We have all scoured the vegan section of our local grocer looking for different non dairy replacements for some of our favorite fixes (I am still waiting for vegan cottage cheese ;). But the honest truth is there are very limited options, EVEN in the bay area. It’s why I began researching how to make my own vegan butter, I mean… who doesn’t love food science? A year ago I was making a good amount of money working for a non profit, and every wednesday after my meeting in San Francisco I would rush to Rainbow Grocery Collective to purchase any weird powder I could get my hands on knowing someday I would find a use and be able to utilize my ingredients.
Notes on Xantham Gum:
Xantham Gum is in everything from make up to salad dressing. It is perfect for gluten free baking because it is derived from sugar, and is a thickener/ emulsifier. It is created by fermentation of sucrose, glucose, or lactose…so make sure that your xanthan gum is produced by one of the first two. With regards to this butter it allows it to spread more easily.
Notes on Soy Lecithin:
Lecithins are natural oils found in most plants and eggs. Everyone seems to cringe nowadays when they hear the word soy, it has such a bad rap. The truth is that, yes, the plant is dangerous but only in the hands of companies like Monsanto. Soy lecithin like xanthan gum is in most products, especially chocolate. It has emulsification properties which means that it “holds” the chocolate together. Make sure when sourcing that you are finding soy lecithin that is non gmo. In regards to the vegan butter it helps keep it together.
I have a coworker who is obsessively asking me for vegan croissants, and to be honest, I can’t blame him! The last time he got vegan croissants was in Paris. Don’t get too excited as I will not be posting a croissant recipe until I fully understand the fundamentals. To create the vegan croissants for his order I have been experimenting with various vegan butters, and most of the work has already been done. There is a man in brooklyn who has created a whole plethora of vegan butters that you can make at home. I rushed off to the store yesterday so I could make some European style cultured butter with some yogurt, but when I opened the yogurt I found something very different from the creamy deliciousness I was looking for. In the mood to make butter I switched my game plan to this White Chocolate Vegan Butter, the perfect accompaniment to toast, or inside some danishes.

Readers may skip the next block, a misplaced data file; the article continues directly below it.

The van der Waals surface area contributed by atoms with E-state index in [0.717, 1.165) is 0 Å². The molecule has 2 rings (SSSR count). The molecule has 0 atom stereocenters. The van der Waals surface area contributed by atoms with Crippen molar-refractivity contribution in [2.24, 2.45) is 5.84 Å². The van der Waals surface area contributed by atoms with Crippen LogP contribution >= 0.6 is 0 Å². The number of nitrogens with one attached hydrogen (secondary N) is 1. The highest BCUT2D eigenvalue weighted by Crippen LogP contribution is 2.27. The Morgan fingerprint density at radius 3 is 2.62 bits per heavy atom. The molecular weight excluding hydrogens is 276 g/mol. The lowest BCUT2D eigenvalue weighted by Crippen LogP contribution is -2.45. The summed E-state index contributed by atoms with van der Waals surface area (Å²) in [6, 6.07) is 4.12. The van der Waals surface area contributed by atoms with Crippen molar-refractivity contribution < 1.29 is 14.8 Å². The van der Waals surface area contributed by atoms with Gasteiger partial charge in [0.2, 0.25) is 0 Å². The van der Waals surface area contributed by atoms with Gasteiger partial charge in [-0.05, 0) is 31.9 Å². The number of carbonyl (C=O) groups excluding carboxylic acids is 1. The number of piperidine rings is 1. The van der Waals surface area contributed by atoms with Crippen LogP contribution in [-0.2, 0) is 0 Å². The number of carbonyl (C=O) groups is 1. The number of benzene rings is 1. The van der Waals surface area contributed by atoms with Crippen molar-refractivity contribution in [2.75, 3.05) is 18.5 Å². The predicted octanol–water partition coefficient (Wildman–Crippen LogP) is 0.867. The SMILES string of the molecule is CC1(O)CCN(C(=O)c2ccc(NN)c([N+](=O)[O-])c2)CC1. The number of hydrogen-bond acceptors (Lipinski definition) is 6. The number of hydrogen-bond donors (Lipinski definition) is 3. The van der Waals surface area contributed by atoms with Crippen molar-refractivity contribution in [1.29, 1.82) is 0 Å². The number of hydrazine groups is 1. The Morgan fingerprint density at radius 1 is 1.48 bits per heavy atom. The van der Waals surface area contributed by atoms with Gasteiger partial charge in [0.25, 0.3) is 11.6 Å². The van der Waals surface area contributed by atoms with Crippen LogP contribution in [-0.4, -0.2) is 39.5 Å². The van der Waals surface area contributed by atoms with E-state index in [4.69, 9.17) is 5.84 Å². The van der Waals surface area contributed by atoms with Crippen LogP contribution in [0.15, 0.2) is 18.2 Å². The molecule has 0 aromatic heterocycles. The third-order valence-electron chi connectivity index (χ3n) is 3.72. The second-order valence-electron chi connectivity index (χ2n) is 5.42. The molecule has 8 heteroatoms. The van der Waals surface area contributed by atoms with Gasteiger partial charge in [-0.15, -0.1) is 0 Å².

White Chocolate Vegan Butter:
2 Tablespoons + 2 teaspoons soy milk
1 teaspoon apple cider vinegar
¼ + 1/8 teaspoon salt
½ cup + 1 Tablespoons + 1 teaspoon (115 grams) cocoa butter, melted
2 Tablespoons canola oil, safflower oil or sunflower oil
1/2 teaspoon vanilla extract or 1/2 vanilla bean
2 teaspoons amber agave syrup
2 1/4 tsp granulated soy lecithin
¼ teaspoon xanthan gum
1. Mix the soy milk, vinegar, and salt in a small bowl. Whisk with a fork and let sit for 10 min to curdle.
2. Meanwhile melt the cocoa butter in a small saucepan and turn off when you have a few chunks left as to leave the temperature as close to room temp as possible (this will make for a softer butter). Let sit until all chunks have melted and the mixture is homogenous. Add the cocoa butter and canola oil to a food processor.
3. Add the soy mixture as well as the rest of the ingredients and turn on the food processor for 2-3 minutes scraping down the sides of the bowl twice.
4. Pour into a mold (see above picture) and place in the freezer. The butter should be ready to use in about an hour. Store in an airtight container for 1 month in the fridge or in the freezer for a year! Makes 2 vegan butter sticks.
When I make butter at home, I love to make Danishes. I might just use this butter in a pie crust or a pan au chocolate. Here are some of my first croissants which will appear later on my blog!